Dear Readers,

I am going through things in life that are not motivating me to post on any of my blogs. I am feeling like a massive rebirth will be necessary soon.

I truly appreciate all of you who have been with me since the beginning as I have gone on this journey of learning more about poetry and sharing what I have learned.

This blog will be silent for a week or two and then I will have PLENTY to re-evaluate and revisit. I hope you will be here to share it with me.

As always, THANKS FOR READING <3
~ Niccolea

Book Recommendation: Historians of Redundant Moments by Nandini Dhar

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I was excited to read something that called itself “A Novel in Poems” because narrative arcs are what keep me reading. I am a visceral reader. My preferences lean towards work that tears my heart out. My reader’s eyes are influenced by being a long-time slam poetry event audience member. I am used to seeing visual cadence in print. I am not an academic reader.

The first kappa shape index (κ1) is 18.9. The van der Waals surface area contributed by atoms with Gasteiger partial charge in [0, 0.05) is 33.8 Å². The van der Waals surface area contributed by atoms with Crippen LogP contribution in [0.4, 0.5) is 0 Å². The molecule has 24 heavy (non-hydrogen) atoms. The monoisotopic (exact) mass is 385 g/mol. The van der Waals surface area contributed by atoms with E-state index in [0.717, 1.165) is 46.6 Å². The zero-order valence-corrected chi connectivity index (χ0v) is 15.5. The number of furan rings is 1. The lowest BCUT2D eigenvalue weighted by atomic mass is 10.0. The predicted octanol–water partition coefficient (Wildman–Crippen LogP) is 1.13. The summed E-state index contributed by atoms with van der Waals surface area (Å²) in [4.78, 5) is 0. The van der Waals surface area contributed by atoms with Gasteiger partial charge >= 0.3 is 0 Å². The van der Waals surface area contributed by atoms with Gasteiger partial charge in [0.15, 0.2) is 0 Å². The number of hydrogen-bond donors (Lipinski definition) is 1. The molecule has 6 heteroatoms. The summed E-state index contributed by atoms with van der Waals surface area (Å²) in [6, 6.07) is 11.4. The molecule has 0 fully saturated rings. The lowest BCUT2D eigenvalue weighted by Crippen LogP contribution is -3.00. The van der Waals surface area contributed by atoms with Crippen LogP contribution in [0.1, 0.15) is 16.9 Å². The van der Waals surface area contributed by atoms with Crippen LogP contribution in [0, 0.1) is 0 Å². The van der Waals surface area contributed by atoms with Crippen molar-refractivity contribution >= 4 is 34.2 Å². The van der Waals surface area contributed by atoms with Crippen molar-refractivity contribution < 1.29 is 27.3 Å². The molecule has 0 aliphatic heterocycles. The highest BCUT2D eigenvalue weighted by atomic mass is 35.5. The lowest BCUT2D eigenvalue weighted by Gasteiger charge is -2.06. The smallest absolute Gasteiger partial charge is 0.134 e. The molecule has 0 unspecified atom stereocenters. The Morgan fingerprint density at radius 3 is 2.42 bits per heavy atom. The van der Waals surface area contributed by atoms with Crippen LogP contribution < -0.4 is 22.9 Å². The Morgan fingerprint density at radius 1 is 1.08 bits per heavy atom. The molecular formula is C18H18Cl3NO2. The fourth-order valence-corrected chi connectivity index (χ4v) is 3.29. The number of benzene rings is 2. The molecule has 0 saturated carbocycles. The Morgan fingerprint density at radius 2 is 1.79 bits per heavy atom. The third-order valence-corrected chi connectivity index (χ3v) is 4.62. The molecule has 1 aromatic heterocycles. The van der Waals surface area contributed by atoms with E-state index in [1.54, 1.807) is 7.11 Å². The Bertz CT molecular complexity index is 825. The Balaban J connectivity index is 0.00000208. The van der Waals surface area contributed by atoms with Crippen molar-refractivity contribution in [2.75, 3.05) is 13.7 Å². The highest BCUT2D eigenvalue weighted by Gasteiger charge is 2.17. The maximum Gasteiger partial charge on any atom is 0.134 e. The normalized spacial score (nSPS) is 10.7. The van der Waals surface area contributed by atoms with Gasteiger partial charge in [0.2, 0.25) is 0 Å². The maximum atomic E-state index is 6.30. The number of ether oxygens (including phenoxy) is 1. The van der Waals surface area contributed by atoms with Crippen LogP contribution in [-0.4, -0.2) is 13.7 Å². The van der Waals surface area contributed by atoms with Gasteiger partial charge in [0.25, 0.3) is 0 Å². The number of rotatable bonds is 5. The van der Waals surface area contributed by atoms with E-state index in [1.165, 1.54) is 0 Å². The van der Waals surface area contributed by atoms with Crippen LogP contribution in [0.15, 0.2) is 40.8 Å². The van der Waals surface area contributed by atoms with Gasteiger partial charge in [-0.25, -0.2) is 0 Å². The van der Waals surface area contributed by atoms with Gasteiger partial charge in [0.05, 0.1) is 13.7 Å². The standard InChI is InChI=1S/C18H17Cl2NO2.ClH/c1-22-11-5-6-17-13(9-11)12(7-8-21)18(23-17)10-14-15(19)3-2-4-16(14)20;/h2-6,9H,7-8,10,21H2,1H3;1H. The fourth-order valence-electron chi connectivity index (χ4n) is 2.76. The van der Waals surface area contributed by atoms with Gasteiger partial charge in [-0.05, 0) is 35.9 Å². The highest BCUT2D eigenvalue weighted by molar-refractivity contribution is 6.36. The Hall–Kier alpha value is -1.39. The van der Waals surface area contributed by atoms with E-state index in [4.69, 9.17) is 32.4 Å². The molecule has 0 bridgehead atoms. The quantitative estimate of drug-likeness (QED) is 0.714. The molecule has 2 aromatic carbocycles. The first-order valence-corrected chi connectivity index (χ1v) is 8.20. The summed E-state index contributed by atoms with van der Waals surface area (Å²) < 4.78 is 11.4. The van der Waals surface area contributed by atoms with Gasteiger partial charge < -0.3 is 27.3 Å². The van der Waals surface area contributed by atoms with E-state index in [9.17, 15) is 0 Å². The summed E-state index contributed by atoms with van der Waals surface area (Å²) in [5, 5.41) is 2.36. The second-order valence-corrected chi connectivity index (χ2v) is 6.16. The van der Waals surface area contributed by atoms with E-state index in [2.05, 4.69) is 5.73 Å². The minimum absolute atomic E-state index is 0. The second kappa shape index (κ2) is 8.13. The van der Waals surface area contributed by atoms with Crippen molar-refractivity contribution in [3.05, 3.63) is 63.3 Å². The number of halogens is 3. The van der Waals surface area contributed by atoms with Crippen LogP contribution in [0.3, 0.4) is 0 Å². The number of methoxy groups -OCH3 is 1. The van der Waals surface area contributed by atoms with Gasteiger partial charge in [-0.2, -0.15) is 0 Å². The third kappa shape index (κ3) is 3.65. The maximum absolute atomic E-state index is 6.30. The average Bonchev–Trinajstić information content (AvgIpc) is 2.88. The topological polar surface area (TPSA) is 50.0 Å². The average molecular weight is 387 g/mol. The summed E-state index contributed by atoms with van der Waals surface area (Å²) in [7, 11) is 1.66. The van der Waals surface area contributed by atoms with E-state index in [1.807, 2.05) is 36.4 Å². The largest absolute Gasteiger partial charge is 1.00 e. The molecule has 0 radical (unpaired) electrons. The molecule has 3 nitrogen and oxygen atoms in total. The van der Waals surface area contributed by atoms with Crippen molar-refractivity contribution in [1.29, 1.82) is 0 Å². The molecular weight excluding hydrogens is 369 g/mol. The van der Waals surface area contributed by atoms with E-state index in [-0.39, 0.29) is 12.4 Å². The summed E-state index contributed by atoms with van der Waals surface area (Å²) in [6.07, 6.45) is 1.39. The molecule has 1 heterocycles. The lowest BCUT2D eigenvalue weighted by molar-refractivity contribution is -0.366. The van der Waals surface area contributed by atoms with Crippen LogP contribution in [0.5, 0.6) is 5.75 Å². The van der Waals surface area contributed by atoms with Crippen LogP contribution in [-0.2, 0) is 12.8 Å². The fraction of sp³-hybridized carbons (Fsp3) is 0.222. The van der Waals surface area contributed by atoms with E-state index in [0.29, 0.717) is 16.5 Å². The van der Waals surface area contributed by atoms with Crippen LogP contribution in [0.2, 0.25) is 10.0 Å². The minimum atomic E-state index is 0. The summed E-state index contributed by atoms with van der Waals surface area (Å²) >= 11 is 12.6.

I felt that it was important to start with the description of myself as a reader to be able to give anyone looking at this review the opportunity to say to themselves “I don’t read that way” because if you don’t, you may come to a completely different conclusion of this than I did.

First, let me acknowledge the extremely high level of technical skill with which these poems were crafted. If I were an academic reader, this would be my bread and butter. I know enough that I can be impressed with the form and the arrangements of words, syllables, stanzas, etc. The metaphor and similes were on point. No doubt there. This is a VERY well crafted collection.

There is a LOT of imagery in this collection of pieces. Almost too much for me. I found it hard to follow the story that this poetic novel was trying to tell. It was the reading equivalent of when a movie or TV show does the quick flash montage of images too fast to totally focus. I got a sense of what is being conveyed, but not a clear picture. Again, this might just be me.

Even with this, any poetry lover will find many gems to appreciate along the way. One of my favorites was this stanza:

Home, Mother says, is the shadow of an over-active quill.
Home, we sisters suspect, is our mother’s bone sculpted into walls.

The end conclusion for me is that as a set of poems, Historians of Redundant Moments very well put together and technically excellent. If you prefer a clear narrative arc from one piece to the next, this collection might be hard to read. If you love poetry, you will enjoy this book and its offerings. It’s definitely worth a read either way.

 

Thanks for reading!
Niccolea